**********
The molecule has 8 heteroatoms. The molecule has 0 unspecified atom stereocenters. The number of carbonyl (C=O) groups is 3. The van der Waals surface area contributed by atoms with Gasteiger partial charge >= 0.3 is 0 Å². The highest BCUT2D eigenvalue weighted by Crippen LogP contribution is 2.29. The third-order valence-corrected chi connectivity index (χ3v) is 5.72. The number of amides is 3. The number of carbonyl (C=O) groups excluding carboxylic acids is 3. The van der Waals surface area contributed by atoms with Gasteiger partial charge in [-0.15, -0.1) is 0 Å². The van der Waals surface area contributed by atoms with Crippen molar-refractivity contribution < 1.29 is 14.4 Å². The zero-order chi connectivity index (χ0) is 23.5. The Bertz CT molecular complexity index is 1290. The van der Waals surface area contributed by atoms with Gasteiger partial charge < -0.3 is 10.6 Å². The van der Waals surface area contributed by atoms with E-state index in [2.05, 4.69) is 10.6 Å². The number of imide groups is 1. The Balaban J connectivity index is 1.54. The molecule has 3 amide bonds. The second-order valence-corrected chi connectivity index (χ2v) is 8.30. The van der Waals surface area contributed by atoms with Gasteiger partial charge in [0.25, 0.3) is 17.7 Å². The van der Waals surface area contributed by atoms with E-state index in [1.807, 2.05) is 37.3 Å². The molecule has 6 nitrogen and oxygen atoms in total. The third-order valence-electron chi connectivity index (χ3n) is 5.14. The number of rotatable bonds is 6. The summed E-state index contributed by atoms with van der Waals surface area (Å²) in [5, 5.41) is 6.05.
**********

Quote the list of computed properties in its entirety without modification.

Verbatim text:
The molecule has 8 heteroatoms. The molecule has 0 unspecified atom stereocenters. The number of carbonyl (C=O) groups is 3. The van der Waals surface area contributed by atoms with Gasteiger partial charge >= 0.3 is 0 Å². The highest BCUT2D eigenvalue weighted by Crippen LogP contribution is 2.29. The third-order valence-corrected chi connectivity index (χ3v) is 5.72. The number of amides is 3. The number of carbonyl (C=O) groups excluding carboxylic acids is 3. The van der Waals surface area contributed by atoms with Gasteiger partial charge in [-0.15, -0.1) is 0 Å². The van der Waals surface area contributed by atoms with Crippen molar-refractivity contribution < 1.29 is 14.4 Å². The zero-order chi connectivity index (χ0) is 23.5. The Bertz CT molecular complexity index is 1290. The van der Waals surface area contributed by atoms with Gasteiger partial charge < -0.3 is 10.6 Å². The van der Waals surface area contributed by atoms with E-state index in [2.05, 4.69) is 10.6 Å². The number of imide groups is 1. The Balaban J connectivity index is 1.54. The molecule has 3 amide bonds. The second-order valence-corrected chi connectivity index (χ2v) is 8.30. The van der Waals surface area contributed by atoms with Gasteiger partial charge in [0.25, 0.3) is 17.7 Å². The van der Waals surface area contributed by atoms with E-state index in [1.807, 2.05) is 37.3 Å². The molecule has 6 nitrogen and oxygen atoms in total. The third-order valence-electron chi connectivity index (χ3n) is 5.14. The number of rotatable bonds is 6. The summed E-state index contributed by atoms with van der Waals surface area (Å²) in [5, 5.41) is 6.05.